Carpenter, on the other hand, takes a different route on the same subject that’s nonetheless effective. Let’s cut right to the most uncomfortable part of this experience: the “abortion” performed on Dr. Kiefer. I applaud John Carpenter for the way he handled this torture scene because he didn’t show us a lot for the drastic impact we received. We see Perlman’s Dwayne holding a scalpel. We see Dow’s legs propped. We hear screams, and we see the blood and tissue in the old-fashioned machine. The script called for Kiefer to be slit balls to ass; Carpenter could have shown us everything, but chose instead to let us imagine what was happening. I’m a massive fan of this type of horror because it treats me as a person with an imagination rather than a dumb cow that can’t conceptualize it. Man, were the visuals I generated akin to what Miike showed us (to the point that, despite that it doesn’t show me much, I have trouble watching this one again). The other component to this scenario, though, is the fact that in real life, we don’t get abortionists tortured this severely. In America, they get shot or bombed; they’re not mutilated ala Kiefer (side note: it’s never okay to think about or actually kill someone because they provide abortions. PERIOD.). Carpenter takes this real-life scenario and tweaks it a bit to make us horrified. We cringe when this happens to Kiefer, and yet we’re also not in the front-row. The concept is what makes us uncomfortable, in part because people can really be that crazy.
There’s another key difference between these two: we don’t get to witness an abortion in Pro-Life, and there I feel is the rub. Carpenter’s tale allows for a live birth without having to show us the aborted children as well, despite that it takes place in an abortion clinic. We know that something is wrong with Angelique’s pregnancy. We know that it’s a demon – however, we get to see it being born. This makes it okay when Angelique kills the child afterwards – it’s already evil, and there’s nothing that can be done to stop it from being evil. The perceived bad is punished. Miike, on the other hand, doesn’t allow children to live; in fact, we see a deformed child that gets molested, teased and driven to madness before being sold into prostitution. We see women getting half-developed babies pulled out of them and aborted children thrown into a river. Miike doesn’t just stop at showing the business-as-usual fact of abortion in 1800s Japan – he manages to combine calm water with the rich, red prop fetus into beauty that marries tranquility and death, and that’s what I think left people unsettled. The babies are unwanted, and so they’re discarded. The river was the easiest way to get rid of the byproduct of the procedure in a destitute, rural area. There’s reading about it, and then there’s actively witnessing it. Miike shows us something that many would like to pretend isn’t there. There’s still a lot of anxiety in the U.S. over this topic: there’s a sense that babies come first, that the woman becomes second to that of what she’s carrying, that the child should be saved at all costs, and that abortion is somehow wrong because the existence of the child is valued over the rights and health – physical and mental – of the mother (note: this does not reflect my personal views – you do whatever the hell you want with your body). Miike calmly presents a fact of life, whereas Carpenter smites the evil. Thematically, the latter is far easier to process than the former for quite a few people. It’s far easier to accept that a mother would kill something evil that she happened to carry, like a parasite, rather than admit that some women, for whatever reason, decided to terminate their pregnancies. It’s not the extreme violence of the torture – it’s the unflinching acknowledgment and flat out stare into the realm of death before life begins.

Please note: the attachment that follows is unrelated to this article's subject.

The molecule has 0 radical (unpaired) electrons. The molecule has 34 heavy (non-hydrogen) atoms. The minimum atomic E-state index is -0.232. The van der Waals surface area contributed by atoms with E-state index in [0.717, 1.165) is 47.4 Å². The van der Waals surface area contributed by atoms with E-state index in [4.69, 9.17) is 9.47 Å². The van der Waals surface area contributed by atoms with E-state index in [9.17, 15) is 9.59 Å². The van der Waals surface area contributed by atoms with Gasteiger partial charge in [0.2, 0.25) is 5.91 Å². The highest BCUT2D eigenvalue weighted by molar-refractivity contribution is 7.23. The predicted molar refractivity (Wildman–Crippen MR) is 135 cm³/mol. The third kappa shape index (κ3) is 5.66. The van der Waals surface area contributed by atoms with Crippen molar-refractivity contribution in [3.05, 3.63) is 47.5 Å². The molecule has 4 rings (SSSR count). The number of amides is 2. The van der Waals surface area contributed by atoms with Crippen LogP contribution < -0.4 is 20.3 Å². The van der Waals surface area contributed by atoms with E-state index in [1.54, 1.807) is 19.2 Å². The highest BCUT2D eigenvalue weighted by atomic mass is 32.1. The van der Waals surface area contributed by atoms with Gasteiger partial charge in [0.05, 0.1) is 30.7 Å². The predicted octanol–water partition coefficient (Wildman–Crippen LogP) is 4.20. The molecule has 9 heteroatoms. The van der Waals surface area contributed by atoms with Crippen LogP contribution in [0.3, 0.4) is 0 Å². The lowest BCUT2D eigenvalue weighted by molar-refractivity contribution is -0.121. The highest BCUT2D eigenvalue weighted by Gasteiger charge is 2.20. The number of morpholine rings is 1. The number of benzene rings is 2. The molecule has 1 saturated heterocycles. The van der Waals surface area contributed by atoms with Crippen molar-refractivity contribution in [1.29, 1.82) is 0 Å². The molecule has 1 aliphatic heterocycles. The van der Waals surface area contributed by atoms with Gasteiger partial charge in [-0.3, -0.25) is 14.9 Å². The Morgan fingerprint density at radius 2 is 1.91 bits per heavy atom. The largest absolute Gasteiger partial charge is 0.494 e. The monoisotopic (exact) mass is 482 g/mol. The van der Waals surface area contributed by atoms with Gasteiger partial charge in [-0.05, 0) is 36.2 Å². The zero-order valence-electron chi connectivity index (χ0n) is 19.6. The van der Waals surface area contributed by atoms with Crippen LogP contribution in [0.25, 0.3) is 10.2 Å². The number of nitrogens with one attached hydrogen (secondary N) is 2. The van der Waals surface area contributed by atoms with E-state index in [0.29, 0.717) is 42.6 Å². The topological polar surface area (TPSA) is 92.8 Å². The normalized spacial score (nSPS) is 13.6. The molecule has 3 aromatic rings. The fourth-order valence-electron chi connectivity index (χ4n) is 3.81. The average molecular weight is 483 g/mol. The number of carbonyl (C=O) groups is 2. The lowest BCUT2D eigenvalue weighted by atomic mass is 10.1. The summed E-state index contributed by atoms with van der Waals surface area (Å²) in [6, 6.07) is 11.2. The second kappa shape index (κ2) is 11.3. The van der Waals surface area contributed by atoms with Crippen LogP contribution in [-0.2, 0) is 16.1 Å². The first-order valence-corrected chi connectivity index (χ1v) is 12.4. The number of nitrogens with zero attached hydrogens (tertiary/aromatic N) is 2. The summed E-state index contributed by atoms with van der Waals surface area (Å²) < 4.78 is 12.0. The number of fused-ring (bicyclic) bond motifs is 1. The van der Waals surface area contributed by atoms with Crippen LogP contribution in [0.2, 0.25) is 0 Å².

|Brings whole new meaning to “the pregnancy from hell.”|
In the end, Imprint deserved to be aired because it was a true piece of art, just as Pro-Life deserved to be aired because it was deeply unsettling. Both covered similar material in a fashion that allowed genre appreciation, and proved worthy entries. However, the simple act of honesty, combined with a type of dark fairy tale style, damned Imprint to the shelf over Pro-Life‘s more acceptable conventions. Either that, or someone at Showtime was looking to drum up business by marking one piece as notorious so as to drive up sales and interest (c’mon – it’s Takashi Miike. You get what you fucking pay for.). But that is a story for another day.